The strength of the much-admired and still family-owned company of Roederer is customarily said to reside in its 200 ha vineyard estate, though in fact it is not the size of this which counts so much as the fact that 115 ha are Grand Cru and and 70 ha Premier Cru.
Roederer’s viticultural practices (including green harvesting) are genuinely and unusually stringent, and it supplies two-thirds of the company’s needs. The rest of the company’s supplies are contracted, and all purchases inspected; even so, Jean -Claude Rouzard says that with hindsight he wishes he had refused to expand sales earlier in his career so that the company could now be self-sufficient in grapes. “I am very discouraged by what I see in Champagne today.
Quality is not an issue for too many people.” Brut Premier is a reliable and always well aged (3.5 years) Brut non-vintage, built on a core of Pinot Noir. It contains up to 20% of Roederer’s famous wood-aged reserves, and malolactic is prevented for most of the blend (though the exact proportion varies). High tech filtration techniques (at 0.6 5 microns) ensure that Roederer’s non-malolactic proportions are stable. The style is bell-round, nonetheless, with the reserves being used to tickle in extra ripeness in years where nature has not delivered. The rest of the range is exclusively vintage-dated, thus stylistically diverse, though always dignified, concentrated, firm, and slow to unfold; the aromatic creamy Blanc de Blancs perhaps offers most appealing value, though nothing in the range is sold at prices competitive with those of the great Champagne growers.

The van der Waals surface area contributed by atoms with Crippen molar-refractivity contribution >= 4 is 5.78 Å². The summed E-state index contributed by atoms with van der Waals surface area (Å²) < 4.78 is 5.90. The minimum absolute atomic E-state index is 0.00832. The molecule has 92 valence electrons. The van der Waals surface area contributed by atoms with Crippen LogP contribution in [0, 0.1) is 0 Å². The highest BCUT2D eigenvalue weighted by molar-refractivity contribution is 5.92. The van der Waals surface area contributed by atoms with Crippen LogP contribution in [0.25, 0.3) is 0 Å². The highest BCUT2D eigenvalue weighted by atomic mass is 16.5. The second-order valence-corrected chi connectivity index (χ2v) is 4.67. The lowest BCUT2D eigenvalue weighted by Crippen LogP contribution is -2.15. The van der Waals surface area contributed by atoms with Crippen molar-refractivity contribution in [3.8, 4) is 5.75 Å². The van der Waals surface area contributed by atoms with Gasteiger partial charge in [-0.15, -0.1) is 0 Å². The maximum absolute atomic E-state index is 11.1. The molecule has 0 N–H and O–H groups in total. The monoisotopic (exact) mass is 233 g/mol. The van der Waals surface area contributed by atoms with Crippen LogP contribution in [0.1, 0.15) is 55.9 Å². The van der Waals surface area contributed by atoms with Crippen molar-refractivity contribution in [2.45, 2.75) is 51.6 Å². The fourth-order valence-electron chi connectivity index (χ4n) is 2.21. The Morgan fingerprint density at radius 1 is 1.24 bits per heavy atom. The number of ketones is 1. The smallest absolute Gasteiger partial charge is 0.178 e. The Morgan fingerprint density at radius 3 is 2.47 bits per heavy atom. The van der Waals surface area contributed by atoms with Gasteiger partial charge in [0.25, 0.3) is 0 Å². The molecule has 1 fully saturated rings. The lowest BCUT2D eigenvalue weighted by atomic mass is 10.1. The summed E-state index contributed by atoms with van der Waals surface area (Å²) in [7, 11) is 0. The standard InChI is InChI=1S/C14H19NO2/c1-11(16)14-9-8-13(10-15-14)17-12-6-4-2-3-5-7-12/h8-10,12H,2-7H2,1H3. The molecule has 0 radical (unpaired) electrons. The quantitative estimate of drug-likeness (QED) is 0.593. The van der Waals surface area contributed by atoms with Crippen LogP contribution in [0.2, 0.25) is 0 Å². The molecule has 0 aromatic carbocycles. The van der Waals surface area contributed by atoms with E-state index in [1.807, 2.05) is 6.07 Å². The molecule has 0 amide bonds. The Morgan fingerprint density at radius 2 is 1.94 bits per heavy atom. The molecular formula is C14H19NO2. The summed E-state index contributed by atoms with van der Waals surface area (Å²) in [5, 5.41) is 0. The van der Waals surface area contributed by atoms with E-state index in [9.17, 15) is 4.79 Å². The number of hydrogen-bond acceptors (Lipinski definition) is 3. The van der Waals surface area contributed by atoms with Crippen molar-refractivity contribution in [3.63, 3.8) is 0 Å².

Cristal is, with Moet’s Dom Perignon, one of the world’s two most celebrated Prestige cuveés, and is a carefully crafted and beautifully packaged Champagne of considerable finesse and penetrating intensity. The 1995 seems to combine the incision and minerality of great Cote des Blanc sites with the booming rounded fruit of the Montagne de Reims; its faintly oxidative complexities (honey, beeswax) and biscuity notes indicate finely judged cellar work. Few wines truly deserve the epithet ‘iconic’, but should a latter-day Andrei Rublov choose to work with grapes rather than paints, Cristal might be the kind of thing he’d create. Andrew Jefford-The New France